A further useful option allows you to store the currently displayed picture on the frame's own memory, it doesn't give you any indication on the manual or screen how much memory but I've managed to save around 10 photos but I suppose this could vary on the quality of the images.
Another interesting option was to display your photos as part of a calendar format although this depends on you setting the correct time and date to start with on the frame when you start using it. The calendar mode as a split screen with the calendar on the right and you chosen slide show on the left along with the time being shown.
There is also an auto time feature on the frame that means you can set the frame to automatically switch on or switch off at a set time.
The quality of the images on display depends on the quality of the images you have taken and what camera you have used. The frames best resolution is 480 x 234 pixels which is lower than most good digital cameras will give you so the frame is not ideal for displaying high quality photos with all the crystal clear detail. This is apparent when you get closer to the frame and on zooming the images do pixilate fairly quickly. However for most uses and viewed from a reasonable distance the display is at a good enough quality. One less satisfactory aspect though is the angle of viewing. Depending on where you position the frame and what angle you view it the picture does lose brightness and clarity, again this is more of a problem when viewed close up.
A FEW GRUMBLES...
On first operating the frame I found the menu selection with the buttons set on the back of the unit a little fiddly to use, I've also had problems with the menu option freezing and on a few occasion crashing, which require a 'system re-boot' by switching off the power and taking the memory stick out before I could get it to work again.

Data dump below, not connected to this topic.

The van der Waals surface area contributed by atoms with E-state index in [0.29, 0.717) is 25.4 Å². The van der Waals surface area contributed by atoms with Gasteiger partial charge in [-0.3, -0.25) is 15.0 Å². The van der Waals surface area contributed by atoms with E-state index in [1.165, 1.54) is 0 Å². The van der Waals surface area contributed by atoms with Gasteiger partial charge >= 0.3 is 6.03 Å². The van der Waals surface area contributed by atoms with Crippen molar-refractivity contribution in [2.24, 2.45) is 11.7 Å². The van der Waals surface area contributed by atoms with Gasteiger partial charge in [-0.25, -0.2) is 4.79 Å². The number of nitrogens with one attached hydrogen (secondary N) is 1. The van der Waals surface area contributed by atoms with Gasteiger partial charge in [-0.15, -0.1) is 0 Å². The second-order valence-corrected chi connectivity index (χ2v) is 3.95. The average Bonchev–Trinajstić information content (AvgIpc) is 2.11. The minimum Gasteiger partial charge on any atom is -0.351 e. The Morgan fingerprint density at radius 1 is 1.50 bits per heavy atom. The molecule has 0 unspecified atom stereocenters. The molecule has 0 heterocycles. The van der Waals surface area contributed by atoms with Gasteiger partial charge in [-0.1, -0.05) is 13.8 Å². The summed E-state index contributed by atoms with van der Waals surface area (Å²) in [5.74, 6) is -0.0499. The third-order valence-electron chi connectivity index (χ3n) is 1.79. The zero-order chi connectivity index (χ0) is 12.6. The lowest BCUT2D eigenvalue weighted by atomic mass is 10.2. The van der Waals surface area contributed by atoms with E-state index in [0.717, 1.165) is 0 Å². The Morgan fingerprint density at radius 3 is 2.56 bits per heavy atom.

Another minor grumble was the difficult I had in taking the protective film off the screen when I first got it, it had no tag to grab onto and it was very fiddly to actually peel away without potentially scratching the screen. Keeping it clean and smudge free is also a little annoying but this is the case with most modern media equipment these days that seem to be made to attract dust and retain fingerprints and smudges.
I also found the manual that came with it to be factually incorrect when it stated that photos couldn't be stored on the frame's internal memory! This is not the case.
This compact digital photo frame is a cheap and convenient way to show off your photos. The quality of the images was a little (only a little) disappointing, this disappointed would have been much greater if I'd spent £40 or £50 on the frame but for the very reasonable £14.99 I paid this was not a huge problem. In fact for the price and considering the features included in this frame it was a good buy, the calendar feature alone would make it decent purchase. So overall while I'm still not sold on the idea of digital frames I think I can't really complain with what I got for my money.
© Mauri 2012
Summary: ELONEX Digital photo frame packed with features at a very competitive price